Business Rules And Requirements – Early Thoughts


We had a great interview with James Taylor a couple weeks ago, where we talked about his new book, Smart (Enough) Systems, co-authored with Neil Raden.

James is an expert on decision management systems. I spent the late 1990s working on “rules-centric” software systems that allowed us to isolate rules and manage them seperately from other software requirements.

Traditional structured requirements approaches focus on the gathering and management of software requirements, but they gloss over the gathering and management of business rules.

James and I are exploring the best ways to bring these two points of view together.

As part of this study, one of the first things we can do is describe the areas of overlap, or rather, how the two worlds (business rules and requirements) interact. From a requirements-centric perspective, one place business rules live is within the decisions that we discover when gathering requirements.


Use cases and process flows involve decisions. In use cases, these are often represented as alternate flows and exceptions. In process flows, they are represented with the familiar diamond shaped box. Conceptually, there are one or more rules that combine to make a decision. And in requirements documents, you often see convoluted language, well-organized tables, or other representations of those rules.

These documents embed the rules within the requirements. And that leads to the rules being validated, verified, implemented, and tested within the greater context of the requirements.

Another example of decisions can be seen easily when using UML statecharts. These decisions are somewhat implicit – as they are defined as the criteria for, or ability to change the state of business objects. In other words, the conditions that allow change are in effect decisions. While it may be harder to find them, these decisions can also be found in use cases. But there are good arguments for using both use cases and UML statecharts together.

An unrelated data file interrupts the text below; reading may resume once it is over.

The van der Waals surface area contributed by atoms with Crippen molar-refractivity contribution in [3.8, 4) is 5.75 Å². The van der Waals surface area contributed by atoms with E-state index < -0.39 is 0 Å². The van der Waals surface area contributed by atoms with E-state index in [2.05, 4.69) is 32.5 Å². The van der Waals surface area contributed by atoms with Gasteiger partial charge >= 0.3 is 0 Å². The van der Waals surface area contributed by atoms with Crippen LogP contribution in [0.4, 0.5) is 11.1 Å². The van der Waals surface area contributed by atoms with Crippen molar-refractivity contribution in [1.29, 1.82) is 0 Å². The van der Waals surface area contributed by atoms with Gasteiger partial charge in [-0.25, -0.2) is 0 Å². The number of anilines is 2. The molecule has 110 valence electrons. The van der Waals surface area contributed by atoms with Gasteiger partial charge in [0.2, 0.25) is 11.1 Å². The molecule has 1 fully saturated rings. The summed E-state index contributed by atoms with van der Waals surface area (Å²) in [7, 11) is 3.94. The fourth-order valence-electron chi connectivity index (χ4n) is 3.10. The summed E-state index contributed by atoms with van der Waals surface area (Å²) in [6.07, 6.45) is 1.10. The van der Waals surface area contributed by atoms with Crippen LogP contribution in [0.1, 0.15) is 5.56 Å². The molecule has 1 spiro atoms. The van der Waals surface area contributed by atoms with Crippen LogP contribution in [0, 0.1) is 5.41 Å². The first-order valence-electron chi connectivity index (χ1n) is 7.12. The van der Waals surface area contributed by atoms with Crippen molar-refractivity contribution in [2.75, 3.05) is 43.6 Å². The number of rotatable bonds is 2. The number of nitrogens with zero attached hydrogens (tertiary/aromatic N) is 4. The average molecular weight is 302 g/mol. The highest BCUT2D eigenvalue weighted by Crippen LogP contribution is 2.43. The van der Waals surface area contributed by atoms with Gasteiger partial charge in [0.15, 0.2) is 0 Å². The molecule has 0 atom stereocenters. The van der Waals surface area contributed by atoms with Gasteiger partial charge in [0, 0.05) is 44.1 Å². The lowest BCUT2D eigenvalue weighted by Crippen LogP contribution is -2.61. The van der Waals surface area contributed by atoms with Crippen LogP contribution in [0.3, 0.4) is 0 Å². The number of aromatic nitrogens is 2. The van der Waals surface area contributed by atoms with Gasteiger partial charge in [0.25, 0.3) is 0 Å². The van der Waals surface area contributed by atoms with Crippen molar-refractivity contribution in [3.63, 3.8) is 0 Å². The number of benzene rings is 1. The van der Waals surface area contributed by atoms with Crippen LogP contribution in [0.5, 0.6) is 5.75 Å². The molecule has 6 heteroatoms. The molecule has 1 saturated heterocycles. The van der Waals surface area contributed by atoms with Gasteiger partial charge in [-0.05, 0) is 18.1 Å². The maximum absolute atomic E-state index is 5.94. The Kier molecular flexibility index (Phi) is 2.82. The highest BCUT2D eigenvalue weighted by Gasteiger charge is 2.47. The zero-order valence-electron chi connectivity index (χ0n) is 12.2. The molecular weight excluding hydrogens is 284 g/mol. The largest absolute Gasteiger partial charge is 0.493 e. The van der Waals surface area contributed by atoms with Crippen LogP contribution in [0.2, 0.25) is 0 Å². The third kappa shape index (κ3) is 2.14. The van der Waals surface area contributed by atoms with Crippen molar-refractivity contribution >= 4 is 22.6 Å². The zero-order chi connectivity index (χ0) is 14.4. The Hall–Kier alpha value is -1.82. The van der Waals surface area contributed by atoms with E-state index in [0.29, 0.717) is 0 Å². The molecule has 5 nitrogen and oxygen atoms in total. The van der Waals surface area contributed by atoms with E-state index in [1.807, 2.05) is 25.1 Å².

What’s The Problem?

As James points out in his new book, one of the worst things you can do is embed the implementation of business rules within a software application. So there’s a fundamental flaw in embedding business rules within requirements.

Requirements management approaches tend to either embed business rules within other artifacts. At the same time, rules-management systems are optimized for the management of rules, with little focus on requirements. Each approach is designed to solve a single problem, and neither sufficiently addresses the challenge of getting the best of both worlds.

Moving Forward

James and I will be exploring the issue of how best to bring these two worlds together over the next few months.

5 thoughts on “Business Rules And Requirements – Early Thoughts

  1. Yes, decision points in Process Flows and in determining the scenario path of a Use Case are the two primary examples of where one sees Business Rules. The issue is: what about the business is a software requirement, and what is an aspect of the business irrespective of software?

    I have reached the conclusion, aided by good discussions in person and over the web with many smart folks, that Business Rules are not a software requirement; they exist irrespective of whether they can be automated in an information system. Further, Business Processes are the same. The overiding requirement in both these cases is not that a certain process or set of Rules be automated, but that the creation and changing of any process or rule be automated.